A new show about career moms and their families has everyone talking, with one relationship raising a few eyebrows about how it tackles a very sensitive subject.
“Big Little Lies” is a limited series on HBO that focuses on the lives of four women who live in the small affluent town of Monterey, California, where everything looks picture perfect on the outside, with Celeste Wright and Perry Wright arguably the couple to envy in the town.
Celeste, played by Nicole Kidman, is a former lawyer and mom of twin boys who's married to young businessman Perry, portrayed by Alexander Skarsgard. The steaminess of the relationship is played up from the beginning, but soon it’s revealed that lying beneath the surface is a relationship that’s “volatile” and “toxic” as described in later episodes by Celeste.
Viewers get a first look at the volatility of the relationship in episode two, "Serious Mothering," when Perry slaps Celeste across the face after a disagreement over their sons escalates, which ends with the two having rough sex that makes the viewer question if it's consensual, especially after she utters the words "Don't."
HBO's Corporate Social Responsibility team reached out to Safe Horizon, which touts itself as the "nation’s leading victim assistance organization," about the show’s portrayal of domestic abuse.
"It’s uncommon to see [this kind of] portrayal on a popular TV series. It’s accurate and emotional. I think having a popular actress portray domestic violence is something we don’t usually see," Kimberlina Kavern, senior director of the Crime Victim Assistance Program at Safe Horizon, told ATTN:. "But seeing it [weekly] on a big HBO show is bringing this conversation to light."
As the episodes progress, Perry goes from choking Celeste, to violently grabbing her, and then throwing full-on blows at his wife. In episode three "Living the Dream," Perry makes a peace offering. After one of his violent outbursts, he places a diamond necklace on Celeste's bruised body as she showers.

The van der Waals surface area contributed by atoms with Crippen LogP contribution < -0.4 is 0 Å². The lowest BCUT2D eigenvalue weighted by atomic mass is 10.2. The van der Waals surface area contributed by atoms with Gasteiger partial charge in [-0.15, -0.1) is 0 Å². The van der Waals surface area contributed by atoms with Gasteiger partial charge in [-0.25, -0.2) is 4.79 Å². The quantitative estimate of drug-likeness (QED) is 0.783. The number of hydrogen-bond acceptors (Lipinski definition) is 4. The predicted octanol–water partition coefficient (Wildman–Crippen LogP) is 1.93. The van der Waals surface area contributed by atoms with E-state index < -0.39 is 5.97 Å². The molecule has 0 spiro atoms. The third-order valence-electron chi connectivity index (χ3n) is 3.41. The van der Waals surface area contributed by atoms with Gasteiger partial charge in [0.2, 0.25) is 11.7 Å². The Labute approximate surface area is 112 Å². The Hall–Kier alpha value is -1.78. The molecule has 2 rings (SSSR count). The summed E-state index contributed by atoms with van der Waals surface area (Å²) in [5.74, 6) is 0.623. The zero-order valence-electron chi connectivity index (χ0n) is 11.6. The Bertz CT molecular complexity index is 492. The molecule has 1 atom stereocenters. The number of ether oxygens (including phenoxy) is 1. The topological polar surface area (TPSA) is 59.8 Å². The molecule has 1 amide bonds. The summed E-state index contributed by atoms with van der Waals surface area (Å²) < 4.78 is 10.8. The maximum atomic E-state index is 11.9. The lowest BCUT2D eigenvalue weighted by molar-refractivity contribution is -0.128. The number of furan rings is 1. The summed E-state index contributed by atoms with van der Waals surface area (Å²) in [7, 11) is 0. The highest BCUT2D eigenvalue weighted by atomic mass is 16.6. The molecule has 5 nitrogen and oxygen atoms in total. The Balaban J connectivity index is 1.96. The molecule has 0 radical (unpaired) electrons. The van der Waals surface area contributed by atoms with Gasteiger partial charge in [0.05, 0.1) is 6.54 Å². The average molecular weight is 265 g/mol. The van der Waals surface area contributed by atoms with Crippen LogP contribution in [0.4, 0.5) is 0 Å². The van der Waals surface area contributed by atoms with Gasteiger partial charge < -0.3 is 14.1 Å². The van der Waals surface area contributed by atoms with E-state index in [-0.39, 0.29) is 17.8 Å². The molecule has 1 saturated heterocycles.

"It makes the relationship one-dimensional and the show shows it well. She has children with him, she loves him. Abusive relationships aren't abusive 24 hours a day, 7 days a week," Kavern told ATTN:.
"Abusive relationships, like any relationship, are complicated."
Contrary to other depictions of abusive relationships — like the 1991 film "Sleeping with the Enemy" where Julia Roberts fakes her own death to escape her husband's violence — "Big Little Lies" carefully let's the viewer witness Perry's violence towards Celeste bit by bit, exposing the complexities of loving someone who's also abusive, violent, and controlling.
"I think that the media often gives some damaging messages around the reality [of abusive relationships]," Kavern said, adding that Perry seems like "he's a perfect guy, he’s educated, well-dressed, charming, but behind close doors there’s this different dynamic happening."
Eventually, the couple goes to counseling and it's during the first session that Perry admits he sometimes gets "physical" with his wife. His confession is surprising to the therapist and his wife, though he never outright admits to him hitting her.
"It could also be seen as manipulative. That’s his way of telling Nicole Kidman, 'I’m willing to work on things, I'm being honest about the things I'm doing to you,'" Kavern said of the scene. "But that doesn’t mean he’s going to change what happens when they’re at home."
“One in three women and one in four men have been victims of [some form of] physical violence by an intimate partner within their lifetime,” according to the National Coalition Against Domestic Violence.
There are multiple reasons people get into abusive relationships and usually the abuse isn't what brings them into therapy, Susan G. Adams, licensed marriage and family therapist, told ATTN:. "The abuse is a symptom [...] People are in abusive relationships for a variety of reasons, and it becomes the job of the therapist to discover what the problem is behind the act," Adams added.
It's in episode five, "Once Bitten," Celeste has to put on makeup to cover up her bruises from a previous altercation with her husband before she sees the therapist alone. This is when the therapist outright asks Celeste if her husband is hitting her and proceeds to tell her that the next time she comes in they'll need to formulate a plan for the next time he hits her.
The show has started a very important conversation about domestic abuse by highlighting that, oftentimes, these relationships are complicated and are not just black and white.
If you or someone you know has experienced domestic abuse call The National Domestic Abuse Hotline at 1-800-799-7233 for assistance which is available 24/7.